The Path to Freemium (Part 1)

Before you can effectively apply the freemium model to your organisation or product you must first consider your customers and their target behaviour. In this 2 part series, I’ll cover the full journey to freemium.

What is freemium?

So you've heard the term freemium and you want to know more.

What does freemium actually mean, how does it work and where's the return on investment? Freemium is itself a nebulous word that you can take at face value and get little to no benefit, or adopt as an innovation strategy to disrupt your marketplace to gain a customer focused advantage against your competitors.

Fred Wilson summarised what freemium means into a simple, succinct statement:

Give your service away for free, possibly ad supported but maybe not, acquire a lot of customers very efficiently through word of mouth, referral networks, organic search marketing, etc., then offer premium priced value added services or an enhanced version of your service to your customer base.

Fred Wilson
Union Square Ventures

You don't have to look far to find great examples of successes with a freemium model. Here are just 2 examples I've picked for this article:

Spotify has 30 million reasons why freemium works

Rockstars GTA online provides free DLC for all

Both companies took a risk with freemium, put their profit model in the hands of their customers, and have been rewarded by taking that leap of faith. So, are you ready? Let's get started on your freemium journey to find out if you can reap the rewards of this innovative model.

Leading the horse to water

Describe your target customers

Our first step in the freemium process is to acquire a lot of customers very efficiently. You'll need to get to grips quickly with your customer acquisition model and product offering. Remember most customers are like sheep and tend to find comfort in numbers. The more customers you have, the easier it will become to grow that number - the viral effect from fear of missing out. Through social channels, word of mouth and organic marketing the right product or service can just snowball if you have something customers truly desire. It's crazy to think that Angry Birds acquired 50 million downloads in just 35 days!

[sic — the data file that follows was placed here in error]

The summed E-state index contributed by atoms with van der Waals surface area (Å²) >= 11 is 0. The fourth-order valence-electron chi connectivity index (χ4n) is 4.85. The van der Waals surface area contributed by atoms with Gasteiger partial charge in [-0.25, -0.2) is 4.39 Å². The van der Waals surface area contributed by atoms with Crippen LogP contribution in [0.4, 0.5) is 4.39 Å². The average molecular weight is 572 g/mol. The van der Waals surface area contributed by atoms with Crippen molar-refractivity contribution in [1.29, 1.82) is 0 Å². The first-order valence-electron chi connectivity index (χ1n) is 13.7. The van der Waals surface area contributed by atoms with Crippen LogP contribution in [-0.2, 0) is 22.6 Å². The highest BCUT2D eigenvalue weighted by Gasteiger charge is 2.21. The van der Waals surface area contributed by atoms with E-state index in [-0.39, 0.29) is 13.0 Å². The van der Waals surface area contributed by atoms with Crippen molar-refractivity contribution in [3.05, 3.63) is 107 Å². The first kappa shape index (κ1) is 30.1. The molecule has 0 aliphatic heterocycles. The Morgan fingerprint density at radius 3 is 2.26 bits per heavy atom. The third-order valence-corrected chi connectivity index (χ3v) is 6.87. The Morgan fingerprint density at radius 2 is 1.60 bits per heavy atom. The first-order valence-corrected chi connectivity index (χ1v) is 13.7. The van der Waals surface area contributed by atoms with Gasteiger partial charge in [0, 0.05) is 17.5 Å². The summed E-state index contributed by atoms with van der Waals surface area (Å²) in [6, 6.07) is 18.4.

The more engaged customers you have, the greater number of valuable target customers you'll have access to. The key word here is valuable - (those likely to pay for your product or service) as you’ll want to track how much time you allocate to servicing those free customers (those who will never pay) - a business can’t run on the free part of freemium. 

Tip: Consider profiling your target customers so they are easier to identify and target. In digital we have the luxury of using data to aid us with this, our ability to learn from habits and behaviours is far superior to that of a traditional model. The faster you can identify who your target customers are, the more efficient you will become in servicing their target behaviours and conversion opportunities.

Making them drink

Delineate target behaviours

Once you have understood who your target customers are likely to be, you can begin to innovate your offerings and customer experience around their target behaviours. So, what are target behaviours I hear you ask?

Target behaviours are things you want your customers to do in order to experience your product or service to understand it's value. Look back at your customer profiles and consider how and when they are likely to engage in these target behaviours.

The biggest challenge businesses face is tackling the indecision of the customer.

Indecision is a psychological trait that most customers are affected by and you’ll need to work those target behaviours if you want to win them over. I like to use the 20/60/20 rule to summarise most target behaviours at this stage. If you are unfamiliar with the rule, it roughly applies itself as;

  • 20% of the people will immediately be on board with whatever you are selling
  • 60% of the people can be influenced one way or the other depending on future interactions
  • 20% of the people will immediately be opposed to whatever you are selling

What we really care about here is the 60% - those potential customers who want you to convince them of a purchase in one shape or form. 

Freemium works best when you have a product and/or service that has a lot of depth or hidden value and simply showing or explaining the product to the user just isn’t a strong enough conversion proposition - people gain this through their future interactions with your product/service.

The freemium model removes the initial cost of trialling this to the user - often seen as a huge barrier to conversion. Freemium models also help build a solid user base which helps with the virality/confidence other users will build with your product.

That's it for part 1. In part 2 we'll cover;

  • Define conversion opportunities
  • The risks of freemium

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